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Location Iraq, Maysan
Central coordinates 46o 50.00' East  32o 20.00' North
IBA criteria A1, A4i, B1i, B2
Area 33,560 ha
Altitude 8 - 17m
Year of IBA assessment 1994

Nature Iraq (Affiliate)

Site description A group of 14 artificial ponds constructed for wildfowl hunting, in the basin of the former Haur Al Haushiya, on the east bank of the River Tigris, north of the village of Al Kumait. 2014 updates. Part of this site, Hor Saaroot (IBA024 in Evans, 1994) is a seasonal marsh on a flat plain running in a narrow band along the eastern part of the Tigris between the towns of Ali Al-Gharbi and Amara. The approximate length is about 60 km and the width approximately 8 km Hoshiya is a flat plain south of Saaroot, which floods during the rainy season. Hoshiya, which was listed by Evans (1994) as IBA028, is really a part of Saaroot (IBA 024). This area also receives some waters from the Tigris when the water level exceeds a certain point, via a canal with a barrage. Some embankments and unpaved roads exist around the area, which are used during summer only The geology of the entire area is Mesopotamian alluvium, mainly silts

Key Biodiversity Georg and Vielliard (1968) visited eight of the 14 ponds in January 1968, and they were also visited in January 1979. Other notable winter visitors included Ciconia ciconia (110) and Calidris minuta (500).

Non-bird biodiversity: No information available to BirdLife International.

2014 updates. Additional Important Bird Observation: During the surveys, 39 bird species were observed in this seasonal marsh area. In addition to those in the table above, the area provides good habitat for large numbers of wintering waterfowl during the rainy season. The open plain areas also provide good habitat for the Vulnerable Macqueen’s Bustard Chlamydotis macqueenii and raptors, e.g Eastern Imperial Eagle Aquila heliaca (Vulnerable). Even though few Marbled Duck Marmaronetta angustirostris (Vulnerable) were seen in winter, the area might harbor many more of this species. The restricted-range Iraq Babbler Turdoides altirostris was found breeding in this area, but did not trigger the A2 criterion. The site also held breeding populations of six Sahara-Sindian Desert biome-restricted species (Appendix XX) but this did not trigger inclusion under A3 criterion. Important Other Fauna: According to frequent reports by locals and hunters, the reported animals are: Honey Badger Mellivora capensis, Striped Hyena Hyaena hyaena (Near Threatened), Red Fox/Ruppell’s Fox Vulpes sp., Golden Jackal Canis aureus, and Grey Wolf Canis lupus. Some reptiles were observed, but not identified. No fish data were collected.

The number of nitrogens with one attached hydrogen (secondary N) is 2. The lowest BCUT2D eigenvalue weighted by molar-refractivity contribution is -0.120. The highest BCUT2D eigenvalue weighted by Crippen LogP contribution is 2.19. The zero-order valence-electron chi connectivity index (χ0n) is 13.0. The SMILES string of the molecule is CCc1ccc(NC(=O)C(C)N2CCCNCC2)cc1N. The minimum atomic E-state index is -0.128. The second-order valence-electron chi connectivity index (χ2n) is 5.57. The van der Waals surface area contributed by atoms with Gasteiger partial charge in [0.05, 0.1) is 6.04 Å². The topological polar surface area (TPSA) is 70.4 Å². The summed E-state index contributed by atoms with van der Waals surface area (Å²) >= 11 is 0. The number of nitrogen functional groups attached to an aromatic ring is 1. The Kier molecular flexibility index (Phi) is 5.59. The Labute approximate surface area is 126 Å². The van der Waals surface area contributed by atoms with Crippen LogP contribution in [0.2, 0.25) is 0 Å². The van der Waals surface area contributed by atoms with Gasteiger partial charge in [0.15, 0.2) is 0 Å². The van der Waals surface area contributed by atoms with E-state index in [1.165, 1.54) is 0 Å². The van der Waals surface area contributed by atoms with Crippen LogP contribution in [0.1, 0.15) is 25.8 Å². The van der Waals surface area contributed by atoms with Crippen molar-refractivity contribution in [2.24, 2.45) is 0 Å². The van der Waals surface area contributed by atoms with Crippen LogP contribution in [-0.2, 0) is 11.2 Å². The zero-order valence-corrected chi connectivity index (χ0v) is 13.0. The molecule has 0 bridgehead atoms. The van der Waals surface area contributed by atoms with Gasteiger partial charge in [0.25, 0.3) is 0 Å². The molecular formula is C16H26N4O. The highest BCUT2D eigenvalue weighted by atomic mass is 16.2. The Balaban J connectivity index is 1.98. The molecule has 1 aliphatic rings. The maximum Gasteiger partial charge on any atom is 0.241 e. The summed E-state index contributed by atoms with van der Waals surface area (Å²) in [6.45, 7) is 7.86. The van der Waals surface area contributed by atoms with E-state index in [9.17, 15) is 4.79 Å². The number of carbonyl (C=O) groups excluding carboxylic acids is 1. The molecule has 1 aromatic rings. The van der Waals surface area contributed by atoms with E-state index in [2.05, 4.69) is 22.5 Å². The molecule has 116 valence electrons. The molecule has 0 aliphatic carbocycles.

Populations of IBA trigger species

Species Season Period Population estimate Quality of estimate IBA Criteria IUCN Category
Gadwall Mareca strepera winter  1979  1,310 individuals  poor  A4i, B1i  Least Concern 
Marbled Teal Marmaronetta angustirostris breeding  1997  < 50 individuals  poor  A1, B1i, B2  Vulnerable 
Pied Avocet Recurvirostra avosetta winter  1979  500 individuals  poor  A4i, B1i  Least Concern 

IBA Monitoring

2013 very high not assessed negligible

Natural system modifications dams & water management/use - large dams happening now majority/most of area/population (50-90%) very rapid to severe deterioration very high

Little/none of site covered (<10%)  No management planning has taken place  Not assessed  negligible 


IUCN habitat Habitat detail Extent (% of site)
Artificial - aquatic   100%

Land use

Land-use Extent (% of site)
hunting 100%
water management major
agriculture minor
urban/industrial/transport minor

Acknowledgements Information compiled by Dr D. A. Scott and D. J. Brooks, reviewed by Dr Khalid Y. Al-Dabbagh and Dr Hanna Y. Siman.

References Georg and Vielliard (1968), Scott and Carp (1982). 2014 updates. Evans, M. I. (1994). Important Bird Areas in the Middle East. Birdlife Conservation Series No. 2

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Recommended citation  BirdLife International (2016) Important Bird and Biodiversity Area factsheet: Hoshiya and Saaroot. Downloaded from on 24/10/2016

To provide new information to update this factsheet or to correct any errors, please email BirdLife